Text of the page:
The Work in Athens: Part 4 of 6
by John Lowe
Paul knew this unknown God. As a Jew, he had known Him, by means of His inspired Word, since his earliest boyhood days. He had known Him as Elohim, Adonai, and Jehovah, as Jehovah Jireh, Jehovah Nissi, and Jehovah Tsidkenu. He had known Him as Creator and Sustainer of the universe, as the rock of ages, the shepherd of Israel, the fountain of living water. As a Christian he knew Him to be the Incarnate Word, God manifest in flesh, Jesus Christ the Lord. No man in all the world was better equipped to make known to the Athenian intellectuals and dilettantes this unknown God than was Paul. The image to the unknown god had nearly bridged the gap for Paul and had given him the opening he needed.
24 God that made the world and all things therein, seeing that he is Lord of heaven and earth, dwelleth not in temples made with hands;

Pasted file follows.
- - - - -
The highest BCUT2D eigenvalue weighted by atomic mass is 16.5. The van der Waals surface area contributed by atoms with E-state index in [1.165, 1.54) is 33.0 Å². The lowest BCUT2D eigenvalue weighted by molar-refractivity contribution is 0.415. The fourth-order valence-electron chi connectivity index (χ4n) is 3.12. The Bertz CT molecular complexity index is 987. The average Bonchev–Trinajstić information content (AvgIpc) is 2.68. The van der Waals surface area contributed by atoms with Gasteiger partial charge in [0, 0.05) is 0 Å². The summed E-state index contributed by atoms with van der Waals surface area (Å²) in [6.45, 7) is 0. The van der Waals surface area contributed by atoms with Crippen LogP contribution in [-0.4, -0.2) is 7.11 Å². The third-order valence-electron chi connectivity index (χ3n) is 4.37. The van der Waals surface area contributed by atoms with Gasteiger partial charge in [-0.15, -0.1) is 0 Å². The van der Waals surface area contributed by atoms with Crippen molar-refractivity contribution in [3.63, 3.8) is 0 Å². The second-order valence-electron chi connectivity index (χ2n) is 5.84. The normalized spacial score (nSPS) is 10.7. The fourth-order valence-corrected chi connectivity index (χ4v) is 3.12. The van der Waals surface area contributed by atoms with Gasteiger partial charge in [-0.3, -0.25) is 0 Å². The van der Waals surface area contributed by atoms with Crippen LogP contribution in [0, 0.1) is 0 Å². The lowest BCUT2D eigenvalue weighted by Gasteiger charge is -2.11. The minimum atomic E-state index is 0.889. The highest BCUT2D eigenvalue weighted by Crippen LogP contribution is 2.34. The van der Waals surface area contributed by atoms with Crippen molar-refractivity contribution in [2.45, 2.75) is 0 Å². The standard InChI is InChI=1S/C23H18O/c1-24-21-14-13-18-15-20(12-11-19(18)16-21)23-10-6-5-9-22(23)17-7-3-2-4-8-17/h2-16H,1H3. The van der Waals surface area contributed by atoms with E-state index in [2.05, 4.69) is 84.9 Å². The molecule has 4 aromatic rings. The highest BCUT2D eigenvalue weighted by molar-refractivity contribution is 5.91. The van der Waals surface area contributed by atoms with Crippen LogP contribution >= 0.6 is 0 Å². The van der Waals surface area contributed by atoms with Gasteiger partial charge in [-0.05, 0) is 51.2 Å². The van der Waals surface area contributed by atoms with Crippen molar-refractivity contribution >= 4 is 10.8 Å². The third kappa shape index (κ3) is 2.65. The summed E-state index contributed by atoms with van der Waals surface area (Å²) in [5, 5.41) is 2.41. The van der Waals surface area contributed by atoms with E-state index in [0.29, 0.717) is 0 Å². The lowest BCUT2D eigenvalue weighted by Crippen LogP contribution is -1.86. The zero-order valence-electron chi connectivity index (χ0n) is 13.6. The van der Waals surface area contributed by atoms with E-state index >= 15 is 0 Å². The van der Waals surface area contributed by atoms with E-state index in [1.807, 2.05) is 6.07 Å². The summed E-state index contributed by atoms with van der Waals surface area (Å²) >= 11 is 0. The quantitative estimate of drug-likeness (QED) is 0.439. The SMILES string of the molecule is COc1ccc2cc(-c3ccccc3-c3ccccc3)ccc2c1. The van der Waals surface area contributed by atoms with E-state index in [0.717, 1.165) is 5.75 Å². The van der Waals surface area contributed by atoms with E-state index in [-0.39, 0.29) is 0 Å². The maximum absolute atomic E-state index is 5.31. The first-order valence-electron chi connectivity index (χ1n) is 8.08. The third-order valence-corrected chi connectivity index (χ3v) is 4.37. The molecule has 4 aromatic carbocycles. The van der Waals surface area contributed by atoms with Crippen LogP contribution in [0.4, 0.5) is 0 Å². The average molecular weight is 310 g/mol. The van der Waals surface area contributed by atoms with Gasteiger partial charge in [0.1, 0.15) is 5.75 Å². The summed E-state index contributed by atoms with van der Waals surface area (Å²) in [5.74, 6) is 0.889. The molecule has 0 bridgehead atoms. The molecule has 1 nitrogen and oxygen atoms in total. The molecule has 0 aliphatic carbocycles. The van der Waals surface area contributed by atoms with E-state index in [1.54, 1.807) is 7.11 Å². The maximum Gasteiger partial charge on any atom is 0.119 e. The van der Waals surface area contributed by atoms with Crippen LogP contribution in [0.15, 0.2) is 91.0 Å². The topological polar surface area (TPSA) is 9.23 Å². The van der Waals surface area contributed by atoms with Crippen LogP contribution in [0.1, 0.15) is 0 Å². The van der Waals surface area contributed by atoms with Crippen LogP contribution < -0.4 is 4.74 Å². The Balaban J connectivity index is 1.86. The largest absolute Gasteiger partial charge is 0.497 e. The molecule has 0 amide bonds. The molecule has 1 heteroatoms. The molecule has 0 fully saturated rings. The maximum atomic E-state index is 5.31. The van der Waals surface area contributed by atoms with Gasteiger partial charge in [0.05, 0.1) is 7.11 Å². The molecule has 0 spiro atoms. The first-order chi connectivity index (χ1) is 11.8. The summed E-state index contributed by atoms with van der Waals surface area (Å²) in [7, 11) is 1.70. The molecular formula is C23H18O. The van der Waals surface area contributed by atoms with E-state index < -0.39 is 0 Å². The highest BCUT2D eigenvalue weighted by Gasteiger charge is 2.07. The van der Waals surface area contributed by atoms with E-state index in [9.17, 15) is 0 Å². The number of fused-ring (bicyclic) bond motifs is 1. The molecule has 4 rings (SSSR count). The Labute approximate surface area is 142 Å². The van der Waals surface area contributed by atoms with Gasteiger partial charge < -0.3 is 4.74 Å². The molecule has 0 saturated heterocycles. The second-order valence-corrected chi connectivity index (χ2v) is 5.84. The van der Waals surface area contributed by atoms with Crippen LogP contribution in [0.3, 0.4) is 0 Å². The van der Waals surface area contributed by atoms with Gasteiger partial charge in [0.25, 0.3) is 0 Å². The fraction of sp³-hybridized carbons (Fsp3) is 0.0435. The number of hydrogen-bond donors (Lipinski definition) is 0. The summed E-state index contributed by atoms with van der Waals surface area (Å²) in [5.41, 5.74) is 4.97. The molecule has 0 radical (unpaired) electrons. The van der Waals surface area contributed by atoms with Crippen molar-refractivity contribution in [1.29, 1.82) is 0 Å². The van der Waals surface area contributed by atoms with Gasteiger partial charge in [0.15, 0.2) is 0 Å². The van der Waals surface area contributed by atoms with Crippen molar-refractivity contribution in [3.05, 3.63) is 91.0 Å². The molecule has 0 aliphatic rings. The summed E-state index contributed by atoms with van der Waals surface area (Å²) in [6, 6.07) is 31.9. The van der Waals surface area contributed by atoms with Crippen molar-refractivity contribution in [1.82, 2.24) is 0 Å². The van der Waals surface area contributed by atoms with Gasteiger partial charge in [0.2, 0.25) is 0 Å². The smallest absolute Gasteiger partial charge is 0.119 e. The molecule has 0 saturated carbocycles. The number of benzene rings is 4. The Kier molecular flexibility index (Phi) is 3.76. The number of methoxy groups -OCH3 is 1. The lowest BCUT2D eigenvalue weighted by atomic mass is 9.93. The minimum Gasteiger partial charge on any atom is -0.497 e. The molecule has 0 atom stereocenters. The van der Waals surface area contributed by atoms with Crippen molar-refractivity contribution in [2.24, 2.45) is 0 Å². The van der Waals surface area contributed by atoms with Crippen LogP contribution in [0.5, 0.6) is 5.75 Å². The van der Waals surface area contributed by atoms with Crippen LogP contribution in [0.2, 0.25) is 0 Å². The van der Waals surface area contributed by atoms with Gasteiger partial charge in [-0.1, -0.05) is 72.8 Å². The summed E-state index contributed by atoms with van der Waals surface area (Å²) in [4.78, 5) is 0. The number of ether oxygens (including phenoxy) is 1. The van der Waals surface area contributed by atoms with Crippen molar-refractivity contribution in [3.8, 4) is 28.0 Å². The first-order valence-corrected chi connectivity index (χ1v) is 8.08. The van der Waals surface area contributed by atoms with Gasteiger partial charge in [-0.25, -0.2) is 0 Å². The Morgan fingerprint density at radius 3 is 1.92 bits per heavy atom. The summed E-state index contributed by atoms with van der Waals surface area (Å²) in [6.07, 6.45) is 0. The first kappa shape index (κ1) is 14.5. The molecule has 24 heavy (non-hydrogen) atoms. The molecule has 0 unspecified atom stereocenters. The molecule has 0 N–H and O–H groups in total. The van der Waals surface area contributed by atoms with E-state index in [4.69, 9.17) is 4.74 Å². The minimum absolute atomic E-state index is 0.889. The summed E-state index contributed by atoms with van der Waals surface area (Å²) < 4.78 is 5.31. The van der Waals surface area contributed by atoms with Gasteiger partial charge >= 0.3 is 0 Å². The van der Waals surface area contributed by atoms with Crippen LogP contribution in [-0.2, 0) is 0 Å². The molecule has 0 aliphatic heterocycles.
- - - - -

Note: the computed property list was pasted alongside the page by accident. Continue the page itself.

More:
25 Neither is worshipped with men's hands, as though he needed any thing, seeing he giveth to all life, and breath, and all things;
Paul began with the basic premise that runs throughout his speech: God is Creator. He referred to God as the Maker of the “world,” a term that would be familiar to every Greek. The concept of God as an absolute Creator, however, would not be so easy for them to grasp. For them, divinity was to be found in the heavens, in nature, in humanity. The idea of a single supreme being who stood over the world, who created all that exists, was totally foreign to them. This was indeed an “UNKNOWN GOD.”